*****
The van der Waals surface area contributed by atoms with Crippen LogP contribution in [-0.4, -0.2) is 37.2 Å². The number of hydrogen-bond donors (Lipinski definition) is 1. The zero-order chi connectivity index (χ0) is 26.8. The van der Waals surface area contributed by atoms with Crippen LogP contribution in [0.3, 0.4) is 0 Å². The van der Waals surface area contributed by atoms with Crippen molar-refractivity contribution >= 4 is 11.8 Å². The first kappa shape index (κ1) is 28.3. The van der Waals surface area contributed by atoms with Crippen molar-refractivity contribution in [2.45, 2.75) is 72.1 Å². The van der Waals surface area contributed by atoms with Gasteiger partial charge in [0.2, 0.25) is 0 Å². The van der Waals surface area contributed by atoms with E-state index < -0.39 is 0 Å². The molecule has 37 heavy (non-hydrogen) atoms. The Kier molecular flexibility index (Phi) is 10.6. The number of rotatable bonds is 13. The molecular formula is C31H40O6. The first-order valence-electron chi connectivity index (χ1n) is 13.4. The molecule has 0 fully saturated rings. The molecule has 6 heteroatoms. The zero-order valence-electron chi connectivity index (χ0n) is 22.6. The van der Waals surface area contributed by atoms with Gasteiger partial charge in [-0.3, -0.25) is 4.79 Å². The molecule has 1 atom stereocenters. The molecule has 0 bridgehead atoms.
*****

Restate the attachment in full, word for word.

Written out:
The van der Waals surface area contributed by atoms with Crippen LogP contribution in [-0.4, -0.2) is 37.2 Å². The number of hydrogen-bond donors (Lipinski definition) is 1. The zero-order chi connectivity index (χ0) is 26.8. The van der Waals surface area contributed by atoms with Crippen LogP contribution in [0.3, 0.4) is 0 Å². The van der Waals surface area contributed by atoms with Crippen molar-refractivity contribution >= 4 is 11.8 Å². The first kappa shape index (κ1) is 28.3. The van der Waals surface area contributed by atoms with Crippen molar-refractivity contribution in [2.45, 2.75) is 72.1 Å². The van der Waals surface area contributed by atoms with Gasteiger partial charge in [0.2, 0.25) is 0 Å². The van der Waals surface area contributed by atoms with E-state index < -0.39 is 0 Å². The molecule has 37 heavy (non-hydrogen) atoms. The Kier molecular flexibility index (Phi) is 10.6. The number of rotatable bonds is 13. The molecular formula is C31H40O6. The first-order valence-electron chi connectivity index (χ1n) is 13.4. The molecule has 0 fully saturated rings. The molecule has 6 heteroatoms. The zero-order valence-electron chi connectivity index (χ0n) is 22.6. The van der Waals surface area contributed by atoms with Gasteiger partial charge in [-0.3, -0.25) is 4.79 Å². The molecule has 1 atom stereocenters. The molecule has 0 bridgehead atoms.